World Vision Measures COVID-19 Aftershocks

FEDERAL WAY, WA – On April 21, 2020, the World Food Program warned that “COVID-19 will double the number of people facing food crises unless swift action is taken.” Less than two months later, World Vision has published a report, “Out of Time: COVID-19 Aftershocks.”

The World Vision report affirms the World Food Program’s prognosis, saying,

On April 21, the World Food Program warned that COVID-19 will double those affected by hunger, 2 months later, World Vision COVID 19 Aftershocks.“Without immediate action to protect people’s livelihoods now, the impact of this pandemic will reverse progress toward the Sustainable Development Goals, and irreparably damage the lives of current and future generations of children.”

Immediately prior to the onslaught of the COVID-19 pandemic, the 10 countries experiencing the worst food crises were Afghanistan, the DRC, Ethiopia, Haiti, Nigeria, Sudan and South Sudan, Syria, Yemen, and Venezuela. Despite the dire conditions in these 10 countries, they represent only 66% of the total global population already living on the border of starvation.

The WFP took a long-term view, warning that, like most natural disasters, the recovery and aftershocks pose a continuing threat to food security. World Vision’s report reveals that access to nutritious food sources is already causing a hunger crisis for at least 110 million children. Another eight million children have been forced into begging or bonded labor.

We are in the midst of the crisis. The aftershocks won’t begin until the crisis has abated. There is, at this point, no end in sight to the extent of the tragedy faced by children living in poverty around the world.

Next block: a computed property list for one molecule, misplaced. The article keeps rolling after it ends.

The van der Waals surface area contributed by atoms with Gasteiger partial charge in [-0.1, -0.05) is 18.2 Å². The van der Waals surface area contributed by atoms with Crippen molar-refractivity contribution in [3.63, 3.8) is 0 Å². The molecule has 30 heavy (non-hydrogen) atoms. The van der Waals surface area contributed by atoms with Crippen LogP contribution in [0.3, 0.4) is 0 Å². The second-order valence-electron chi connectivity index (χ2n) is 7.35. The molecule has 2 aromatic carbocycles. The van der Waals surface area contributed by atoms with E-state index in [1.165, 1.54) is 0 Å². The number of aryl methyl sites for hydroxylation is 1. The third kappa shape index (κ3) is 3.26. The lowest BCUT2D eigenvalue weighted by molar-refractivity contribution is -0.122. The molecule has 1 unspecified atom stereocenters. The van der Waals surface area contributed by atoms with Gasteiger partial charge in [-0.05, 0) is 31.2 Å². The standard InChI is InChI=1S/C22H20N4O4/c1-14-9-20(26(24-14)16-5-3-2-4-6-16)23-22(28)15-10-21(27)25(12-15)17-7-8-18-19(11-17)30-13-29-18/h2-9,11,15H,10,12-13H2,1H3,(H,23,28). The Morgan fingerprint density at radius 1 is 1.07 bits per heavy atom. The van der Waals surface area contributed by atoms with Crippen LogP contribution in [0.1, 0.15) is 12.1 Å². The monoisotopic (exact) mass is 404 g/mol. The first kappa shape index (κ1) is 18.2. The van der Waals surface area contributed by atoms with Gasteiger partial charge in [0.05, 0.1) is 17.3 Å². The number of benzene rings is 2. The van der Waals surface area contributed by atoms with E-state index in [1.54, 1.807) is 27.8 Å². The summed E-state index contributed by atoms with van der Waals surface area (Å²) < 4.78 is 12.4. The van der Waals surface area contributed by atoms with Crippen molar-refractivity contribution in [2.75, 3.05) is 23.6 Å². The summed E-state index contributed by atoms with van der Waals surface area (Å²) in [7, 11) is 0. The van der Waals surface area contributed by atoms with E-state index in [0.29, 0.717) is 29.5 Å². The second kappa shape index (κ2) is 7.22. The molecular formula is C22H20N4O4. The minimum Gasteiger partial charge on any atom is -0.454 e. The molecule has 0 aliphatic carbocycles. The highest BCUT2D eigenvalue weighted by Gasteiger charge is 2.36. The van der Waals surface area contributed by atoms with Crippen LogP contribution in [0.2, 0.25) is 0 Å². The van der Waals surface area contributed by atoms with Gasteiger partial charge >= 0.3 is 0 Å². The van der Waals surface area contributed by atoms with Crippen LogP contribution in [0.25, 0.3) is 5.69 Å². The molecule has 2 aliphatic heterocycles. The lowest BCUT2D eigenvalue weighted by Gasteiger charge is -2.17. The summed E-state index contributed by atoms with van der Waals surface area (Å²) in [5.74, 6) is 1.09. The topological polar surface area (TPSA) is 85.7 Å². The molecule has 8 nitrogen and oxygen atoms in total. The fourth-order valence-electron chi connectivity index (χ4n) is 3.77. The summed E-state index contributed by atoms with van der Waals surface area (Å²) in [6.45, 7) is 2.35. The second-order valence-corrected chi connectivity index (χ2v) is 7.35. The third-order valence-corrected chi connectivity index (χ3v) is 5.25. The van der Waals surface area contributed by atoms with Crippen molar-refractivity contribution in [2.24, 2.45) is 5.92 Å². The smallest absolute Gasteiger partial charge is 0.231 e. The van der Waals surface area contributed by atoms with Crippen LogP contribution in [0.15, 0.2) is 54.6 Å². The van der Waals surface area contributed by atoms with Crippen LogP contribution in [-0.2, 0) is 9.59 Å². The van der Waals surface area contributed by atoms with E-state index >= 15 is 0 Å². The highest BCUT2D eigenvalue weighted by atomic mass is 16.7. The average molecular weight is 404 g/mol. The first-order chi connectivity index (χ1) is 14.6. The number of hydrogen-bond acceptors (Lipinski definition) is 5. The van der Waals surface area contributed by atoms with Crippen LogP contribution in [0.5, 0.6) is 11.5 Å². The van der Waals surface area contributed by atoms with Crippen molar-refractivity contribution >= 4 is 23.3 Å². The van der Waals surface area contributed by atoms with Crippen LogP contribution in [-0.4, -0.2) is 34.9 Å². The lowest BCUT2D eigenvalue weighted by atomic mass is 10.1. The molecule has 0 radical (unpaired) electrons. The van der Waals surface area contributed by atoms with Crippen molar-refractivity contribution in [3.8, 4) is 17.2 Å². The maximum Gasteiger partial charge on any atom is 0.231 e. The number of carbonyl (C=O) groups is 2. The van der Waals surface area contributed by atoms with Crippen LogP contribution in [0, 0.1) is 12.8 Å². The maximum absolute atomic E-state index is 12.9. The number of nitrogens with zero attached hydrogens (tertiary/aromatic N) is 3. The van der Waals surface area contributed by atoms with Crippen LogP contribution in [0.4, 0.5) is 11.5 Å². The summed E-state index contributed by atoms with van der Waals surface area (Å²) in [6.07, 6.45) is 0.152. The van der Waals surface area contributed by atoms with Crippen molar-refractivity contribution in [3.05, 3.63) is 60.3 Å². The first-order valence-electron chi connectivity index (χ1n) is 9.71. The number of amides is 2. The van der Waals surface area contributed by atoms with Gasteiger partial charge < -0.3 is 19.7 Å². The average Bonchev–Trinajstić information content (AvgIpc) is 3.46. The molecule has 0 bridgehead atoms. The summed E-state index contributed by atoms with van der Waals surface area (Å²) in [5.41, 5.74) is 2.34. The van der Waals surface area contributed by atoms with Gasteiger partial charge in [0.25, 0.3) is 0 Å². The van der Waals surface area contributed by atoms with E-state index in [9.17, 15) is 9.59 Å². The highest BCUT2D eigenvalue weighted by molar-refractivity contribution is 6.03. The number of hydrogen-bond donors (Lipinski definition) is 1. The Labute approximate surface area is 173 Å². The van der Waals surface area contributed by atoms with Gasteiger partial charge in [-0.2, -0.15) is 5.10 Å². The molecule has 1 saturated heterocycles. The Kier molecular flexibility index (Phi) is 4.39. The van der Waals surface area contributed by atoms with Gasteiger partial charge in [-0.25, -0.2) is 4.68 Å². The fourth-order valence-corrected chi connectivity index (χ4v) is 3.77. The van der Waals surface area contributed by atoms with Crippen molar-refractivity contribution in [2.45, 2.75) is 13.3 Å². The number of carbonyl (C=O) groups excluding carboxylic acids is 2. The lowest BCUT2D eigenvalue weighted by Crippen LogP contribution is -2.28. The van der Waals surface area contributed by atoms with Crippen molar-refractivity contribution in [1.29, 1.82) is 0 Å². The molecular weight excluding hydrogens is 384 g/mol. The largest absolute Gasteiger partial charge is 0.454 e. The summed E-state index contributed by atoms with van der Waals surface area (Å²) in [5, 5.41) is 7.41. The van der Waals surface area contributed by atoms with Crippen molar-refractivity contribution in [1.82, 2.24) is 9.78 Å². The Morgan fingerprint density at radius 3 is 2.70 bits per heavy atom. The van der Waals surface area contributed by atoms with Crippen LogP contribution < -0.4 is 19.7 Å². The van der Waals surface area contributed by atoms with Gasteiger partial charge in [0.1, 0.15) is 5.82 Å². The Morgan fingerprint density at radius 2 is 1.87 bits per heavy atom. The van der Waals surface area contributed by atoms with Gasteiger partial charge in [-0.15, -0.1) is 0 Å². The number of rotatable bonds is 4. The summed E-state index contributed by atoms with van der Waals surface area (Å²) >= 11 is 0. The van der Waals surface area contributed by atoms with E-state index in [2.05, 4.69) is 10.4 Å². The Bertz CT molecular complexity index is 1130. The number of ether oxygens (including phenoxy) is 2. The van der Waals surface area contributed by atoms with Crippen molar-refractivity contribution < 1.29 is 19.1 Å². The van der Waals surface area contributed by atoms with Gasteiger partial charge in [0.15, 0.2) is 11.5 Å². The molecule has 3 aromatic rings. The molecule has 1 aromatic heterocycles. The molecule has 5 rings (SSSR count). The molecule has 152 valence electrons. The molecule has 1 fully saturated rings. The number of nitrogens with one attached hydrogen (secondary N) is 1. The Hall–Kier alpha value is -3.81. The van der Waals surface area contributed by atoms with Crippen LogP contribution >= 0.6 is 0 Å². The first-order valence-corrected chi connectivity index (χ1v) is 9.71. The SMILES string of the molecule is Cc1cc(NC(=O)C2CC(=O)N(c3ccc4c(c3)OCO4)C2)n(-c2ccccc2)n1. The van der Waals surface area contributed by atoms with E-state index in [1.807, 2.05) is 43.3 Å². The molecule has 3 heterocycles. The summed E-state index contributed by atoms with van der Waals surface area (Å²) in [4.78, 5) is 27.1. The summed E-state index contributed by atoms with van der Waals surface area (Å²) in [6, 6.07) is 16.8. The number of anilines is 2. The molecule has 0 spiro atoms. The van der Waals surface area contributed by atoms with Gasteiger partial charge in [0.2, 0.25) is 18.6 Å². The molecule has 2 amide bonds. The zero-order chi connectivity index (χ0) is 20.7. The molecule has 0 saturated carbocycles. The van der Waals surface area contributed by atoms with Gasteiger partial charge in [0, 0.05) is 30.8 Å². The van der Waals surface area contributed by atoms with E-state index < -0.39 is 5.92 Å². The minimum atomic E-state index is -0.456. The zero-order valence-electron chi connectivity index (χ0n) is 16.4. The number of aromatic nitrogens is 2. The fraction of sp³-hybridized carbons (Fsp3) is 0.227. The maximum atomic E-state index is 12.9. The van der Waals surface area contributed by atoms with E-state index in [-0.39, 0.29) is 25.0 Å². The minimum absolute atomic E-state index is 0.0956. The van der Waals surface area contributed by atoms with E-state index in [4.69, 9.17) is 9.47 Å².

The United Nations has estimated that “up to 66 million more children could fall into extreme poverty who were not counted among the 385 million counted prior to the pandemic. World Vision’s report anticipates “an increase in extreme poverty and hunger not seen for decades.”

Low-income families in overcrowded urban slums may face the worst of all possible aftershocks. Micro, small, and medium enterprises, often encouraged and developed by the gracious efforts of charitable NGOs, account for more than 80% of the jobs in developing countries. In Sub-Sharan Africa alone, 92% of these workers face reduced income due to decreased demand. With their revenue streams diminished, these families find themselves unable to repay the micro-loans used to fund their startup businesses.

The socio-economic aspect of the pandemic on financially marginal families is so great that nearly 70% of those surveyed said that they are earning less than half the wages they were making prior to the pandemic. Inevitably, they have little choice but to attempt to sustain a healthy supply of food for their families. When they reach that point, child labor, begging, and scavenging become a “necessary” means for subsistence.

World Vision has outlined a seven-point plan for joint collaboration of governments, donors, NGOs, UN agencies, and others to act before millions of families and children run out of time. The plan begins on page 15 of the 23-page report.

There is no better way to describe the need than to quote World Vision’s statement that

“It is critical for the world to act now in order to prevent a looming global food and poverty crisis as part of the COVID-19 response before children pay the price.”


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